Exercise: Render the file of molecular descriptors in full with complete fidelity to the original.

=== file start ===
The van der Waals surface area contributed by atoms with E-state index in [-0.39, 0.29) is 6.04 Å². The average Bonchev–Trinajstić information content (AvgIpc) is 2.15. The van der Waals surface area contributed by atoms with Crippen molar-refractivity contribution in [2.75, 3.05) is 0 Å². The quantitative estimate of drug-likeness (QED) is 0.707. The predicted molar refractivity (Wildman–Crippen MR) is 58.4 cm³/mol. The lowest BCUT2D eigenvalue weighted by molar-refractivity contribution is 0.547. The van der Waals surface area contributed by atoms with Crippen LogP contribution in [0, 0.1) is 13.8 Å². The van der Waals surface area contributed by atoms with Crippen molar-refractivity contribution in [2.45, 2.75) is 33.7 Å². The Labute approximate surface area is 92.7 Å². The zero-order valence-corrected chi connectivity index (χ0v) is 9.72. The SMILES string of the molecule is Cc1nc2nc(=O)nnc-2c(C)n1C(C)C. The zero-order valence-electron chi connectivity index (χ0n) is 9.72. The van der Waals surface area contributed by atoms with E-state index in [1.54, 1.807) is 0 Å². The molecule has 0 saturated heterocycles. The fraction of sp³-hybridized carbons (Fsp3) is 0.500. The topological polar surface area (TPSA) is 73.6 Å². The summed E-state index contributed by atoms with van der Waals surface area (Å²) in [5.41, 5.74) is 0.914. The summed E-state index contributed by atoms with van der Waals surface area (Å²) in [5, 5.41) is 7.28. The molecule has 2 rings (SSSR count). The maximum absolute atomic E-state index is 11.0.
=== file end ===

The van der Waals surface area contributed by atoms with E-state index in [-0.39, 0.29) is 6.04 Å². The average Bonchev–Trinajstić information content (AvgIpc) is 2.15. The van der Waals surface area contributed by atoms with Crippen molar-refractivity contribution in [2.75, 3.05) is 0 Å². The quantitative estimate of drug-likeness (QED) is 0.707. The predicted molar refractivity (Wildman–Crippen MR) is 58.4 cm³/mol. The lowest BCUT2D eigenvalue weighted by molar-refractivity contribution is 0.547. The van der Waals surface area contributed by atoms with Crippen LogP contribution in [0, 0.1) is 13.8 Å². The van der Waals surface area contributed by atoms with Crippen molar-refractivity contribution in [2.45, 2.75) is 33.7 Å². The Labute approximate surface area is 92.7 Å². The zero-order valence-corrected chi connectivity index (χ0v) is 9.72. The SMILES string of the molecule is Cc1nc2nc(=O)nnc-2c(C)n1C(C)C. The zero-order valence-electron chi connectivity index (χ0n) is 9.72. The van der Waals surface area contributed by atoms with E-state index in [1.54, 1.807) is 0 Å². The molecule has 0 saturated heterocycles. The fraction of sp³-hybridized carbons (Fsp3) is 0.500. The topological polar surface area (TPSA) is 73.6 Å². The summed E-state index contributed by atoms with van der Waals surface area (Å²) in [5.41, 5.74) is 0.914. The summed E-state index contributed by atoms with van der Waals surface area (Å²) in [5, 5.41) is 7.28. The molecule has 2 rings (SSSR count). The maximum absolute atomic E-state index is 11.0.